A rationale, summarizing key literature was prepared and included on the project website alongside an SFU Health Promotion Physical Spaces Infographic which highlights the key design features impacting well-being:

Light
Art and colour
Inclusivity
Adaptable furniture
Air quality and temperature
Incorporation of nature

Opportunities for Social Connection

My colleagues and I then focused on building relationships with key stakeholders including Campus Development and Planning within Facilities Services, the Simon Fraser Student Society, and two campus space committees. My role has been to support partners in considering and incorporating (where possible) the key features mentioned above by reviewing and providing input to design plans or attending planning meetings. Positive examples of already existing campus spaces are highlighted and shared to inspire others to consider well-being through physical space design.

Another noteworthy aspect of this project is that the student voice is incorporated throughout. Prior to the Health Promotion Team’s involvement, students were not consulted in campus space redesign. Our two student volunteer groups elicit student feedback before and after a space renovation through outreach, consultation events and an informal survey tool. Student leaders collect student feedback on proposed designs and identify key features students request. Interestingly, although students don’t always consciously make the connection, the physical features they often desire in a space are aligned with features that have also been shown to support well-being.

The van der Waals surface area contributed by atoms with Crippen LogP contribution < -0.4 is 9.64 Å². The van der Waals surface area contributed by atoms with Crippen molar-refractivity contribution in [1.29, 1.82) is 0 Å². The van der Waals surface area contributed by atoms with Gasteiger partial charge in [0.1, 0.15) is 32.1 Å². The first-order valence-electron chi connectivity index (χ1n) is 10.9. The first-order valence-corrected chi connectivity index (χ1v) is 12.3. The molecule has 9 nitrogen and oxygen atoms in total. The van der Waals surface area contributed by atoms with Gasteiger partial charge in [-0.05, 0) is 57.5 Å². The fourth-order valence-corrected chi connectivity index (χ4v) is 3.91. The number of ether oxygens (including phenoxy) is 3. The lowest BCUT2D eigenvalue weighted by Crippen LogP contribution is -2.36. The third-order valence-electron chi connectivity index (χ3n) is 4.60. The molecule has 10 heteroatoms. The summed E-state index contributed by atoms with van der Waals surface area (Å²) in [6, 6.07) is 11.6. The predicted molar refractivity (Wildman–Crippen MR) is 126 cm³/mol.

Evaluating Success  

We monitor progress by tracking space projects that have incorporated a consideration for well-being in design as well as the number of new partnerships and expansion of existing partnerships. We also survey students to see how well renovated spaces match their needs and to identify ways to improve design. Over 250 students have completed post-occupancy surveys on three renovated student lounge spaces that the Health Promotion team informed in 2014 and 2015.

Slide1

SFUPost

Not only are students satisfied with the renovated spaces, but they have also shared just how it makes them feel:

It’s really nice to see renovated spaces to promote socialization, or are simply more inviting, uplifting spots to study and hang out” – Student

Having a place to study and wait for classes like this is great for students and that’s why I enjoy staying on campus” – Student

The new colours make me feel happy and cheerful” – Student

We have also received positive feedback from key partners: